Hsieh, Yi-Chen [School of Public Health, College of Public Health and Nutrition, Taipei Medical University, 250 Wusing St., Taipei 11031, Taiwan (China); Lien, Li-Ming [Graduate Institute of Clinical Medicine, College of Medicine, Taipei Medical University, Taipei, Taiwan (China); School of Medicine, Taipei Medical University, Taipei, Taiwan (China); Department of Neurology, Shin Kong WHS Memorial Hospital, Taipei, Taiwan (China); Chung, Wen-Ting [Department of Neurology, Wanfang Hospital, Taipei Medical University, Taipei, Taiwan (China); Graduate Institute of Clinical Medicine, Taipei Medical University, Taipei, Taiwan (China); Hsieh, Fang-I; Hsieh, Pei-Fan [School of Public Health, College of Public Health and Nutrition, Taipei Medical University, 250 Wusing St., Taipei 11031, Taiwan (China); Wu, Meei-Maan [School of Public Health, College of Public Health and Nutrition, Taipei Medical University, 250 Wusing St., Taipei 11031, Taiwan (China); Graduate Institute of Basic Medicine, College of Medicine, Fu-Jen Catholic University, Taipei, Taiwan (China); Tseng, Hung-Pin [Department of Neurology, Lotung Poh-Ai Hospital, I-Lan, Taiwan (China); Chiou, Hung-Yi, E-mail: hychiou@tmu.edu.tw [School of Public Health, College of Public Health and Nutrition, Taipei Medical University, 250 Wusing St., Taipei 11031, Taiwan (China); Chen, Chien-Jen [Genomics Research Center, Academia Sinica, Taipei, Taiwan (China)

    2011-08-15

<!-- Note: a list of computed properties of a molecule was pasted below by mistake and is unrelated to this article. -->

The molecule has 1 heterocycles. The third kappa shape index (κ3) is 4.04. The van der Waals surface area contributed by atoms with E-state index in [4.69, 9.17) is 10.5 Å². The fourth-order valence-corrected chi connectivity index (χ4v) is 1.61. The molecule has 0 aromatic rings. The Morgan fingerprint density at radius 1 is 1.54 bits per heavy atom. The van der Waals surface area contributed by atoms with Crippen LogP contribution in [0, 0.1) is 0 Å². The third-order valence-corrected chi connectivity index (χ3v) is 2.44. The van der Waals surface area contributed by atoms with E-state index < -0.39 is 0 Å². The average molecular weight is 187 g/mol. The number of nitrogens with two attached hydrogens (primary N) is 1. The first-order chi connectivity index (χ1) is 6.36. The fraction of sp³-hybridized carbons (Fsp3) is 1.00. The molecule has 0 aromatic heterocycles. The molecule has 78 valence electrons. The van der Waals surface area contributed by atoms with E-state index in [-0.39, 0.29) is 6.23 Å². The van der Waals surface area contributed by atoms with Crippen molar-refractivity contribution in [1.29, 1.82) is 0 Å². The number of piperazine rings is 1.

Individual susceptibility to arsenic-induced carotid atherosclerosis might be associated with genetic variations in arsenic metabolism. The purpose of this study is to explore the interaction effect on risk of carotid atherosclerosis between arsenic exposure and risk genotypes of purine nucleoside phosphorylase (PNP), arsenic (+3) methyltransferase (As3MT), and glutathione S-transferase omega 1 (GSTO1) and omega 2 (GSTO2). A community-based case-control study was conducted in northeastern Taiwan to investigate the arsenic metabolic-related genetic susceptibility to carotid atherosclerosis. In total, 863 subjects, who had been genotyped and for whom the severity of carotid atherosclerosis had been determined, were included in the present study. Individual well water was collected and arsenic concentration determined using hydride generation combined with flame atomic absorption spectrometry. The result showed that a significant dose-response trend (P=0.04) of carotid atherosclerosis risk associated with increasing arsenic concentration. Non-significant association between genetic polymorphisms of PNP Gly51Ser, Pro57Pro, As3MT Met287Thr, GSTO1 Ala140Asp, and GSTO2 A-183G and the risk for development of carotid atherosclerosis were observed. However, the significant interaction effect on carotid atherosclerosis risk was found for arsenic exposure (>50 {mu}g/l) and the haplotypes of PNP (p=0.0115). A marked elevated risk of carotid atherosclerosis was observed in subjects with arsenic exposure of >50 {mu}g/l in drinking water and those who carried the PNP A-T haplotype and at least either of the As3MT risk polymorphism or GSTO risk haplotypes (OR, 6.43; 95% CI, 1.79-23.19). In conclusion, arsenic metabolic genes, PNP, As3MT, and GSTO, may exacerbate the formation of atherosclerosis in individuals with high levels of arsenic concentration in well water (>50 {mu}g/l). - Highlights: {yields}Arsenic metabolic genes might be associated with carotid atherosclerosis. {yields